The right-hand image shows a dramatically improved view of heat radiation from a warm fissure near the south pole of Saturn's icy moon Enceladus. It was obtained by NASA's Cassini spacecraft during its Nov. 21, 2009, flyby of that moon. The fissure, named Baghdad Sulcus, is one of four so-called "tiger stripe" features that emit jets of water vapor and ice particles. The tiger stripe runs from the upper left to the lower right of the image. The infrared map, obtained by Cassini's composite infrared spectrometer, is nearly 10 times more detailed than the image on the left, which was the best previous map of heat from the fissures. That image was obtained in March 2008.
The new data show that broad swaths of heat previously detected by the composite infrared spectrometer are confined to a narrow, intense region no more than a kilometer (half a mile) wide along the fracture. The thermal image also reveals that the strength of the signal varies considerably along the length of this fissure segment. The composite infrared spectrometer data indicate that the temperature along Baghdad Sulcus reached more than 180 Kelvin (about minus 140 degrees Fahrenheit).
The new map shows how the surface glows at 10 to 16 micron wavelengths of radiation along a 40-kilometer (25-mile) length of Baghdad Sulcus. This covers a region about 10 kilometers to 5 kilometers (6 miles to 3 miles) in width, with the smallest features on the thermal map measuring less than 1 kilometer (half a mile) across. The older March 2008 map covered a larger area but showed no details smaller than about 5 to 9 kilometers (3 to 6 miles) across. The approximate area covered by the November 2009 scan is shown on the March 2008 map by a green rectangle.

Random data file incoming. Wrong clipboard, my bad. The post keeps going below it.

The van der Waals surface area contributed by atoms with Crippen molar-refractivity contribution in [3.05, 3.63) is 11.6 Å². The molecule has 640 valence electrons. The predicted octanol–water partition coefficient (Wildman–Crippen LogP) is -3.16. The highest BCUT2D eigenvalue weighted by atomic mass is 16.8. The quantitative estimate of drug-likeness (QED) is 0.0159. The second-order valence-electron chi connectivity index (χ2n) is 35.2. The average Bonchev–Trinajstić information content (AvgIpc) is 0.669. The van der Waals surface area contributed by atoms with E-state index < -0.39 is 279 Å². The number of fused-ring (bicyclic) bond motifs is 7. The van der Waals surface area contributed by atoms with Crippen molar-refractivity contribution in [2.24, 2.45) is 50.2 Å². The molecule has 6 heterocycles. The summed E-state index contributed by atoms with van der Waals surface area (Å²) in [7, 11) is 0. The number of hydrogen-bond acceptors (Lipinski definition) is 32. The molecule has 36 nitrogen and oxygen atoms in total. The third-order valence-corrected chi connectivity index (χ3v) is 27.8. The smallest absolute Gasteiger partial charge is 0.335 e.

The brightest colors in both maps do not correspond directly to the higher temperatures, but rather to a combination of higher temperatures and larger areas of warm surface material. The intensity of heat radiation increases as the color shades from violet to red to orange to yellow. No internal heat was detected in the darkest violet regions, and uncolored regions were not mapped by Cassini's composite infrared spectrometer. The background image is derived from visible-light images taken by Cassini's imaging science subsystem cameras in July 2005: alignment of the infrared data with the visible-light map is approximate.
Analysis of the total amount of infrared energy and the relative amounts of radiation measured at different wavelengths shows that the highest temperatures along Baghdad Sulcus are limited to a region no more than tens of meters (yards) across. Most of the heat measured by the infrared spectrometer probably arises from the warm flanks of the active fractures, rather than from the fractures themselves. The fractures themselves may be even warmer than the 180 Kelvin (minus 140 degrees Fahrenheit) detected - perhaps warm enough for liquid water to exist under the surface.
Cassini captured the data for this new mosaic during the spacecraft's close flyby of the moon on Nov. 21, 2009, at a distance of approximately 2,000 to 3,000 kilometers (1,200 to 1,800 miles) from Enceladus. The closeness of the flyby and the speed at which the spacecraft swept past the moon meant that Cassini had to use its thrusters to rotate the spacecraft to track Enceladus, rather than using its slower but more accurate reaction wheels.
The Cassini Equinox Mission is a joint United States and European endeavor. The Jet Propulsion Laboratory, a division of the California Institute of Technology in Pasadena, manages the mission for NASA's Science Mission Directorate, Washington, D.C. The Cassini orbiter was designed, developed and assembled at JPL. The composite infrared Spectrometer team is based at NASA's Goddard Space Flight Center, Greenbelt, Md., where the instrument was built. The imaging team consists of scientists from the US, England, France, and Germany. The imaging operations center and team lead (Dr. C. Porco) are based at the Space Science Institute in Boulder, Colo.